I am more than what I was
By Leonard St Hill | Fri, July 13, 2012 - 12:01 AM()
In gratitude for your indulgence as publisher of selections from my diary of social commentary, permit me the rare introspection that distinguishes who I am from what I used to be.
Consistent with the peculiarity of Bajan culture in which greater respect is paid to the status of any public authority once held than to the function being performed in present time, I am described as “former Chief Town Planner” but uncharacteristically never as past president (1975-1979) of the Barbados Chamber of Commerce and founding managing director of the Securities Exchange of Barbados.
To the eight years’ professional experience in St Lucia, England, and Nigeria (after five years academic and naval training as constructor lieutenant (RCN(R)) as qualification for appointment as head of the Town & Country Development Office in Barbados), there has been added 45 years’ professional experience regionally and beyond of the variety that has enriched the insights that inspire my diary of social commentary. The true authority for my commentary comes from who I am by the grace of God, not who I used to be.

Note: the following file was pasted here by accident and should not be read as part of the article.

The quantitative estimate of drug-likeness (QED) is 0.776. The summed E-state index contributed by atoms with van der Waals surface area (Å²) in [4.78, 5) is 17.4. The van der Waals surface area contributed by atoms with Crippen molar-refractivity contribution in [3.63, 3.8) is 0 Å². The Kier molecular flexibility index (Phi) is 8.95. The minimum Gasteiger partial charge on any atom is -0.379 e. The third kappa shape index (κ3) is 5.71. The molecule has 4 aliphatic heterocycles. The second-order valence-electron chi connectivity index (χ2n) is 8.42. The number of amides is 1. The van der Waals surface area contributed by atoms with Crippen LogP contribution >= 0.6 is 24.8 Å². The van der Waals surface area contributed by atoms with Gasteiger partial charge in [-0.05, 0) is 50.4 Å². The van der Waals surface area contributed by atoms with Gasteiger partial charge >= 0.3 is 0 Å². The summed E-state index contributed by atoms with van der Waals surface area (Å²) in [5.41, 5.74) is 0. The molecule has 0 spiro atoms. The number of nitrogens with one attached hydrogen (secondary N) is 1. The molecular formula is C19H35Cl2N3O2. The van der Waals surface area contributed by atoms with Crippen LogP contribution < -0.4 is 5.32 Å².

My most reverent reflection is on the fact that only those under the age of 65 need to be reminded of my status when the Prime Minister, now Minister responsible for Town and Country Planning, was still at secondary school.
I am still a practising professional planning consultant.
I came to Barbados in 1964 with the experience of director of public works and chairman of the Central Housing & Planning Authority, St Lucia, and planning officer of the Lagos Executive Development Board, Nigeria, to constitute a three-man professional team to frame the seminal Development Plan under the Act Cap 240, which as head of the office I presented to the minister in 1967.
I am the sole survivor of that team continuing in private practice as a planning consultant, which I was professionally before and am after I was “Chief Town Planner”. I firmly believe that who I am is more important than what I was. Chief Town Planner was an office held by grace and favour. Planning consultant is a professional qualification earned by training and experience.
There comes to my mind sometimes that twist of fate in 1962 when St Lucia government ministers, preoccupied with their interests in the impending doom of the West Indies Federation, forgot the vacancy for a planning officer in the Windward Islands Architect’s Office, funded as a Colonial Development and Welfare Scheme, that was never filled: What would my life be now had it been then? Only God knows.
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